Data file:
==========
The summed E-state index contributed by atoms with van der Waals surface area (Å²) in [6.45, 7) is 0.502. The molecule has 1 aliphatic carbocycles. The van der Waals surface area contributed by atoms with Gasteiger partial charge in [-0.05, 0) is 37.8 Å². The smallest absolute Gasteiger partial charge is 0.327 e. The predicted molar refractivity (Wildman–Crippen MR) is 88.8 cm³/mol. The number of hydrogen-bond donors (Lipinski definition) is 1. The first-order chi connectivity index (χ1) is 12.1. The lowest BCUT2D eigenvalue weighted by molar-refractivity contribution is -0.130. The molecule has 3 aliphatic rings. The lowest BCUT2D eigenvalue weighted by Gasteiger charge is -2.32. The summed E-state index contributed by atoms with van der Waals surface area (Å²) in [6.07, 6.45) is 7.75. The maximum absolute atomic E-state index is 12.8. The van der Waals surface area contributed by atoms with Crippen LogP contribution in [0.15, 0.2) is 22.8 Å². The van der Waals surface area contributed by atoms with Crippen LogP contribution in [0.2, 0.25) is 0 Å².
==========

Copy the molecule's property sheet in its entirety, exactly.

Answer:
The summed E-state index contributed by atoms with van der Waals surface area (Å²) in [6.45, 7) is 0.502. The molecule has 1 aliphatic carbocycles. The van der Waals surface area contributed by atoms with Gasteiger partial charge in [-0.05, 0) is 37.8 Å². The smallest absolute Gasteiger partial charge is 0.327 e. The predicted molar refractivity (Wildman–Crippen MR) is 88.8 cm³/mol. The number of hydrogen-bond donors (Lipinski definition) is 1. The first-order chi connectivity index (χ1) is 12.1. The lowest BCUT2D eigenvalue weighted by molar-refractivity contribution is -0.130. The molecule has 3 aliphatic rings. The lowest BCUT2D eigenvalue weighted by Gasteiger charge is -2.32. The summed E-state index contributed by atoms with van der Waals surface area (Å²) in [6.07, 6.45) is 7.75. The maximum absolute atomic E-state index is 12.8. The van der Waals surface area contributed by atoms with Crippen LogP contribution in [0.15, 0.2) is 22.8 Å². The van der Waals surface area contributed by atoms with Crippen LogP contribution in [0.2, 0.25) is 0 Å².